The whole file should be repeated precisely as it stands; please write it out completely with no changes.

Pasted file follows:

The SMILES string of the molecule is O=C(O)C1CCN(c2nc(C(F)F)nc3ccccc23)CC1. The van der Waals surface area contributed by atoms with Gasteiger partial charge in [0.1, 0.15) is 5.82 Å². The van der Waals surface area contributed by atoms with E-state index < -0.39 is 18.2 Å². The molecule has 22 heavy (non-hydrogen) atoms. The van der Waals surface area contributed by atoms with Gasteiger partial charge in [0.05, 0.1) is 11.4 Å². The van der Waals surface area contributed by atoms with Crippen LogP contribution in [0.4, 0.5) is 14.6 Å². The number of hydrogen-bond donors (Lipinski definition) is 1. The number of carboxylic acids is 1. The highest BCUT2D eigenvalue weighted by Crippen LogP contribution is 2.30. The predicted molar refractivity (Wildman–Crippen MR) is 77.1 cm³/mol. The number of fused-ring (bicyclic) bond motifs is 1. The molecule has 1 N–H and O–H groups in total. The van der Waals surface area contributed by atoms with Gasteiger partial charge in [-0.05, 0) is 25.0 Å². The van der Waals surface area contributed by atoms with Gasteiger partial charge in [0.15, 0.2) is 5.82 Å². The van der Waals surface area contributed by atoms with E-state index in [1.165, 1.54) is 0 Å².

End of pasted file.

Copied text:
The SMILES string of the molecule is O=C(O)C1CCN(c2nc(C(F)F)nc3ccccc23)CC1. The van der Waals surface area contributed by atoms with Gasteiger partial charge in [0.1, 0.15) is 5.82 Å². The van der Waals surface area contributed by atoms with E-state index < -0.39 is 18.2 Å². The molecule has 22 heavy (non-hydrogen) atoms. The van der Waals surface area contributed by atoms with Gasteiger partial charge in [0.05, 0.1) is 11.4 Å². The van der Waals surface area contributed by atoms with Crippen LogP contribution in [0.4, 0.5) is 14.6 Å². The number of hydrogen-bond donors (Lipinski definition) is 1. The number of carboxylic acids is 1. The highest BCUT2D eigenvalue weighted by Crippen LogP contribution is 2.30. The predicted molar refractivity (Wildman–Crippen MR) is 77.1 cm³/mol. The number of fused-ring (bicyclic) bond motifs is 1. The molecule has 1 N–H and O–H groups in total. The van der Waals surface area contributed by atoms with Gasteiger partial charge in [-0.05, 0) is 25.0 Å². The van der Waals surface area contributed by atoms with Gasteiger partial charge in [0.15, 0.2) is 5.82 Å². The van der Waals surface area contributed by atoms with E-state index in [1.165, 1.54) is 0 Å².